Get the best! I represent people in federal court ANYWHERE IN THE COUNTRY, after their disability benefits have been denied.
I started my legal career working for voting rights in Mississippi in the 1960s, while I was in college. There I came to understand the tragedy of poverty in America as well as discrimination against the poor and the disabled. I also have close family members with serious disabilities. Since leaving law school in 1978, my career has been devoted to ensuring that the poor, the disabled, and the disadvantaged are protected by the law and receive the help that they need.
After 20 years as a disability judge, helping people in more than 8,000 cases, I understand that the Social Security Administration wants fewer disabled people to receive benefits. I know, first hand, that the agency pressures judges to pay fewer cases. That is unlawful, and that is unfair. I have seen it with my own eyes. I represent disabled people who have been unjustly denied.
Before I was a judge, I was a trial lawyer, and I never lost a federal appeal. In 20 years as a disability judge, I had only 5 decisions overturned by a federal court. I cannot represent disabled people before the agency, but if the Appeals Council at the Social Security Administration rejects your intra-agency appeal, I can use all of that expertise to help you -- in federal court, where my success rate is about 66%.
I graduated in the top 10 percent of my law school class and was on the law review. The U.S. House of Representatives published two of my monographs. I worked for North Mississippi Rural Legal Services, as liaision with the Lawyers Committee for Civil Rights under Law, and provided active voter registration assistance to racial minorities in Mississippi, including testimony in federal court of unlawful gerrymandering and intimidation. I chaired the Sex Discrimination Committee of the Women's Legal Defense Fund and negotiated a major settlement with the United States Justice Department. I represented consumers in multi-million dollar natural gas rate litigation, was with one of the top 50 law firms in the United States for eight years, and won a $1.2 billion dollar natural gas rate settlement for consumers. I also chaired the Ethics Committee of the Federal Energy Bar Association and published in its law journal. I was one of the first 100 women hired as an administrative law judge by the Social Security Administration, having achieved the highest score ever on the written examination, and was responsible for requiring the Social Security Administration to make their hearing offices handicapped accessible. I have spoken many times on practice and procedure of the Federal Energy Regulatory Commission and of the Social Security Administration and remain active in community issues of poverty, disability, and discrimination.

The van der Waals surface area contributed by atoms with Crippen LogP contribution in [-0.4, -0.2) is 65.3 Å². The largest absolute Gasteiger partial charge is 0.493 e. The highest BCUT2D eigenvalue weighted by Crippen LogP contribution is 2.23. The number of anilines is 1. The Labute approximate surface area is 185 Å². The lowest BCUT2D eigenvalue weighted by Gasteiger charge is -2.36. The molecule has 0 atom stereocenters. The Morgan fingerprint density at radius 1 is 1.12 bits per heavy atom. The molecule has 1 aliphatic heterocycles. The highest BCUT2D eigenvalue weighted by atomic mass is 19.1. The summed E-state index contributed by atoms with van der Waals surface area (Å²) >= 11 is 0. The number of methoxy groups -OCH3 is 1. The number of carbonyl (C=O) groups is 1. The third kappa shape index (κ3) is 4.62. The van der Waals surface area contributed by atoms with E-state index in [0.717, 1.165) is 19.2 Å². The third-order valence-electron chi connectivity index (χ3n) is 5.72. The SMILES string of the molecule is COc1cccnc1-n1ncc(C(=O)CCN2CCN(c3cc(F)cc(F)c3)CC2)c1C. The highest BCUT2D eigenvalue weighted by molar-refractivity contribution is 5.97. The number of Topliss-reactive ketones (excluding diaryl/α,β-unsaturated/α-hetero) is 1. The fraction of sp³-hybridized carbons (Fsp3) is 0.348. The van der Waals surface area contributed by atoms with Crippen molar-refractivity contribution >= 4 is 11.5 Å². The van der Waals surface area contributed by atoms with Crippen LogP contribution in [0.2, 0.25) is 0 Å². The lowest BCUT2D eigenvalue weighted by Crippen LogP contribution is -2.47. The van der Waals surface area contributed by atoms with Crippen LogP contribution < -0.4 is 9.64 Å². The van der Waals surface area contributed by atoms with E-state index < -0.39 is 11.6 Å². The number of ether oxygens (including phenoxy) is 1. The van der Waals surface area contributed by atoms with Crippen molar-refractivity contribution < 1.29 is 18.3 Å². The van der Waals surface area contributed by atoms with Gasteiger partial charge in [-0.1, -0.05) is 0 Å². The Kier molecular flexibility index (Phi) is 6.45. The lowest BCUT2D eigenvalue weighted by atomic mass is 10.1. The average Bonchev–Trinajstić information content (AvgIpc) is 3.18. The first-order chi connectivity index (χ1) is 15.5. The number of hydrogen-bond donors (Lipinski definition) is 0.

|Sole Proprietor||Collier~Benagh Law, PLLC||2013 - Present|
|Administrative Law Judge||Social Security Administration||1994 - 2013|
|Senior Associate||Nixon Hargrave Devans & Doyle||1985 - 1992|
|Assistant to Commissioner and Attorney||Federal Energy Regulatory Commission||1978 - 1985|
|U.S. House of Representatives||Private Patent Legislation||1979|
|ALI/ABA publication||Peer Review||1977|
|U.S. House of Representatives||Laws Implicated in the Proposed Panama Canal Treaties||1977|
|Catholic University of America, Columbus School of Law||JD - Juris Doctor||1978|
|Mississippi University for Women||M.A.||1970|
|Mississippi University for Women||B.S.||1969|
|Spring Conference 2014||View From the Bench (others too numerous to list)||2014|
Posted by krchrds87
December 11, 2014
Posted by wanda a kyler
June 7, 2014